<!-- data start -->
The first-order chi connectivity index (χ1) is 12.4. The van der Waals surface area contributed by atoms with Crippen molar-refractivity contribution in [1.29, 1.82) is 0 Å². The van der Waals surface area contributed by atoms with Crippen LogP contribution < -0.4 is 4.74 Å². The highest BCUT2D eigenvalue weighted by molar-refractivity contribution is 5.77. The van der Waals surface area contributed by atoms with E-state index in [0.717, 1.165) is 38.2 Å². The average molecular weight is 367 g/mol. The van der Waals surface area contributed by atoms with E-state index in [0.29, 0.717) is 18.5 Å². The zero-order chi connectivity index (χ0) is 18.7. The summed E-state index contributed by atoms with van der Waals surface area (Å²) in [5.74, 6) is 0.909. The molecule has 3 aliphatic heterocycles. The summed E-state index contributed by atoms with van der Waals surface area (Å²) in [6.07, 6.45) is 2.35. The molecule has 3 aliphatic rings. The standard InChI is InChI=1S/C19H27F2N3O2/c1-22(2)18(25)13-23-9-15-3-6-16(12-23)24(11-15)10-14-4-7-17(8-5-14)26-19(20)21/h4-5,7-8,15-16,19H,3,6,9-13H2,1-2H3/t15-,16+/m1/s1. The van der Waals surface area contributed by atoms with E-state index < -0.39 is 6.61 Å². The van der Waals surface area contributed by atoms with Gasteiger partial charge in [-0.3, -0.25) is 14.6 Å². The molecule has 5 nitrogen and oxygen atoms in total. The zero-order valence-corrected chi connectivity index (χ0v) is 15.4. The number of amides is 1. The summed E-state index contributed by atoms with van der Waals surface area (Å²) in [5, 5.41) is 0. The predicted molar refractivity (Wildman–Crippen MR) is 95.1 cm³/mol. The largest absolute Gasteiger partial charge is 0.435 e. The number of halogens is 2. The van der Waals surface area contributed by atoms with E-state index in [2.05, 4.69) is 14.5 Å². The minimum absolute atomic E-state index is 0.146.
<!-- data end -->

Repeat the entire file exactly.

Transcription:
The first-order chi connectivity index (χ1) is 12.4. The van der Waals surface area contributed by atoms with Crippen molar-refractivity contribution in [1.29, 1.82) is 0 Å². The van der Waals surface area contributed by atoms with Crippen LogP contribution < -0.4 is 4.74 Å². The highest BCUT2D eigenvalue weighted by molar-refractivity contribution is 5.77. The van der Waals surface area contributed by atoms with E-state index in [0.717, 1.165) is 38.2 Å². The average molecular weight is 367 g/mol. The van der Waals surface area contributed by atoms with E-state index in [0.29, 0.717) is 18.5 Å². The zero-order chi connectivity index (χ0) is 18.7. The summed E-state index contributed by atoms with van der Waals surface area (Å²) in [5.74, 6) is 0.909. The molecule has 3 aliphatic heterocycles. The summed E-state index contributed by atoms with van der Waals surface area (Å²) in [6.07, 6.45) is 2.35. The molecule has 3 aliphatic rings. The standard InChI is InChI=1S/C19H27F2N3O2/c1-22(2)18(25)13-23-9-15-3-6-16(12-23)24(11-15)10-14-4-7-17(8-5-14)26-19(20)21/h4-5,7-8,15-16,19H,3,6,9-13H2,1-2H3/t15-,16+/m1/s1. The van der Waals surface area contributed by atoms with E-state index < -0.39 is 6.61 Å². The van der Waals surface area contributed by atoms with Gasteiger partial charge in [-0.3, -0.25) is 14.6 Å². The molecule has 5 nitrogen and oxygen atoms in total. The zero-order valence-corrected chi connectivity index (χ0v) is 15.4. The number of amides is 1. The summed E-state index contributed by atoms with van der Waals surface area (Å²) in [5, 5.41) is 0. The predicted molar refractivity (Wildman–Crippen MR) is 95.1 cm³/mol. The largest absolute Gasteiger partial charge is 0.435 e. The number of halogens is 2. The van der Waals surface area contributed by atoms with E-state index in [2.05, 4.69) is 14.5 Å². The minimum absolute atomic E-state index is 0.146.